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gist

[jist] /dʒɪst/
noun
1.
the main or essential part of a matter:
What was the gist of his speech?
2.
the ground of a legal action.
Origin
1720-1730
1720-30; < Anglo-French (cest action) gist (this matter) lies, 3rd singular present indicative of Anglo-French, Old French gesir to lie ≪ Latin jacēre
Can be confused
gist, jest, just.
Synonyms
1. essence, point, substance, burden, kernel, import.
Dictionary.com Unabridged
Based on the Random House Dictionary, © Random House, Inc. 2014.
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Examples from the web for gist
  • Perhaps you might give us the gist of this cautionary tale.
  • This is the gist of the poem as it appears in almost all editions.
  • The gist of the message was that I should get an auction timer and save myself a lot of time and trouble.
  • But he knows from bitter experience that the gist of it is no.
  • You could get the gist of a sentence, but not read it clearly.
  • You cannot skim it and get the “gist” of the reading.
  • And the rest is accurate enough to convey the gist.
  • The gist of the article is true, but it is not the complete picture.
  • But basically the gist of this essay is not fair.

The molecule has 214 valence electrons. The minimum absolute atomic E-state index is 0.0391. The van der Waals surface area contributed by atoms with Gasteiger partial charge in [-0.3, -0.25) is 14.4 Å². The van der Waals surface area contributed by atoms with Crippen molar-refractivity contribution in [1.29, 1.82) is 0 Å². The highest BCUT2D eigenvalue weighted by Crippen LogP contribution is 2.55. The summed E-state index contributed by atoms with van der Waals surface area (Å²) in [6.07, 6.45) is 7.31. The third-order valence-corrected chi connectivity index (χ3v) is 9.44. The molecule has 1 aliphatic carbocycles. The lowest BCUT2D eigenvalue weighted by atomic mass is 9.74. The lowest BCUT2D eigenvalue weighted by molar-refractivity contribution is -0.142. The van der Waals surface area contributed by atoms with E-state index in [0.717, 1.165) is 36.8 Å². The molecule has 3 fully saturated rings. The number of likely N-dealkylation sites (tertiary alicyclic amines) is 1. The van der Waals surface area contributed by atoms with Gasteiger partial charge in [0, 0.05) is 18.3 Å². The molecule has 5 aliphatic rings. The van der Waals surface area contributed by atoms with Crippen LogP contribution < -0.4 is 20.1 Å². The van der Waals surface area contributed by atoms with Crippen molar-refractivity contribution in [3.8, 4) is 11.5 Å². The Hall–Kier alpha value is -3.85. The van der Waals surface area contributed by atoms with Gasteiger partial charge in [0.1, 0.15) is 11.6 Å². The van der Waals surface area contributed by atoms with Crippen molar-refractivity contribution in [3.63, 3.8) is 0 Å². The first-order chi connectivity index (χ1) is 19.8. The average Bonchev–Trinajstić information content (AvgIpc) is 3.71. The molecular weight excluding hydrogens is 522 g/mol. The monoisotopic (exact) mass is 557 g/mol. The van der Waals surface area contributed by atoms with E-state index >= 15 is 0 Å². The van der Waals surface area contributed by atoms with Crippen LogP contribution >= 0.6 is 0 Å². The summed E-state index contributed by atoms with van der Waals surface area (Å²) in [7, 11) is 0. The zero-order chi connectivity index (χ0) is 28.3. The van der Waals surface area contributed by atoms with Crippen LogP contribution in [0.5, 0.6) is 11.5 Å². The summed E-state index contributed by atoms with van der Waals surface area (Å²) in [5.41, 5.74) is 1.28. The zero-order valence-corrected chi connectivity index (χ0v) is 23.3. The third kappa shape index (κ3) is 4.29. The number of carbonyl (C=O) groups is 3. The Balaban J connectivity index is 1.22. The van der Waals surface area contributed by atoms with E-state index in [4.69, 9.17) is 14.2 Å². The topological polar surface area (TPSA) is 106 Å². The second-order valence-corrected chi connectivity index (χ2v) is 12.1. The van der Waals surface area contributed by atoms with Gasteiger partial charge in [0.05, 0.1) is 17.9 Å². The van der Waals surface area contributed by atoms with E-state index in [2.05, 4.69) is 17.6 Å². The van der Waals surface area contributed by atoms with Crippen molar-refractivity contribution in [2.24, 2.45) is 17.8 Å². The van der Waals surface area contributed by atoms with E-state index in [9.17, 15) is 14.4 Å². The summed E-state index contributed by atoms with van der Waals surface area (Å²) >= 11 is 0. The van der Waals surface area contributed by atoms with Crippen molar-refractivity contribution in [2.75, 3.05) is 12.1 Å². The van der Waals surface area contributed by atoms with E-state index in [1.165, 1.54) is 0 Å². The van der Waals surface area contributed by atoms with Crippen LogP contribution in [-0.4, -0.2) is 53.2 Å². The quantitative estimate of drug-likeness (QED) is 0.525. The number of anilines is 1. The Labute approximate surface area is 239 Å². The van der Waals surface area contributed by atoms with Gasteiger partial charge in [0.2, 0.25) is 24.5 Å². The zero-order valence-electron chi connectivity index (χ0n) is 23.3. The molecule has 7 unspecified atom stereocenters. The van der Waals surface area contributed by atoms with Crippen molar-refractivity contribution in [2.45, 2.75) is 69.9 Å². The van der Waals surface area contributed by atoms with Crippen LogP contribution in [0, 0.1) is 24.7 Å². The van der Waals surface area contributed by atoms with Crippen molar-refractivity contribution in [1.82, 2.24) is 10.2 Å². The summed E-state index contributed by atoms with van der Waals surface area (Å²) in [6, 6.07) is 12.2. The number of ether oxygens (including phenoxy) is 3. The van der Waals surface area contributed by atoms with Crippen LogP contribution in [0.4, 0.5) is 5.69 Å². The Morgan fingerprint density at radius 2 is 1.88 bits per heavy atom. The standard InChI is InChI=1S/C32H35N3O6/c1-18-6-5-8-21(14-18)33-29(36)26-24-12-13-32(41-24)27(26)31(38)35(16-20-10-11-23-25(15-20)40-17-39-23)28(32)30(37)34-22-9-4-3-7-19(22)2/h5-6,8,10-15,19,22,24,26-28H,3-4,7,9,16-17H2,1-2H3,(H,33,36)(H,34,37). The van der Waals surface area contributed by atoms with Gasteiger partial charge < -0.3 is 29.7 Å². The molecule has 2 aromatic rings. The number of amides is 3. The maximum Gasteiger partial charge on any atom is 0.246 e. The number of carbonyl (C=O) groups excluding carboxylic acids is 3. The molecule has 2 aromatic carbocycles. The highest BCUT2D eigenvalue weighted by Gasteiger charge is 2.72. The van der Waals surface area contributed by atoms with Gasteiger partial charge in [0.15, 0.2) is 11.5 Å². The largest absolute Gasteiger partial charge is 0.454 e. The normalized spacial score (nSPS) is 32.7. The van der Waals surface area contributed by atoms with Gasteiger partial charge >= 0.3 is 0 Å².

• The gist of the action revolves around two card-game heists.
British Dictionary definitions for gist

gist

/dʒɪst/
noun
1.
the point or substance of an argument, speech, etc
2.
(law) the essential point of an action
Word Origin
C18: from Anglo-French, as in cest action gist en this action consists in, literally: lies in, from Old French gésir to lie, from Latin jacēre, from jacere to throw
Collins English Dictionary - Complete & Unabridged 2012 Digital Edition
© William Collins Sons & Co. Ltd. 1979, 1986 © HarperCollins
Publishers 1998, 2000, 2003, 2005, 2006, 2007, 2009, 2012
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Word Origin and History for gist
n.

1711, "the real point" (of a law case, etc.), from Anglo-French legalese phrases, e.g. cest action gist "this action lies," meaning "this case is sustainable by law," from Old French gist en "it consists in, it lies in" (third person singular present indicative of gésir "to lie"), from Latin iacet "it lies," from iacere "to lie, rest," related to iacere "to throw" (see jet (v.)). Extended sense of "essence" first recorded 1823.

Online Etymology Dictionary, © 2010 Douglas Harper
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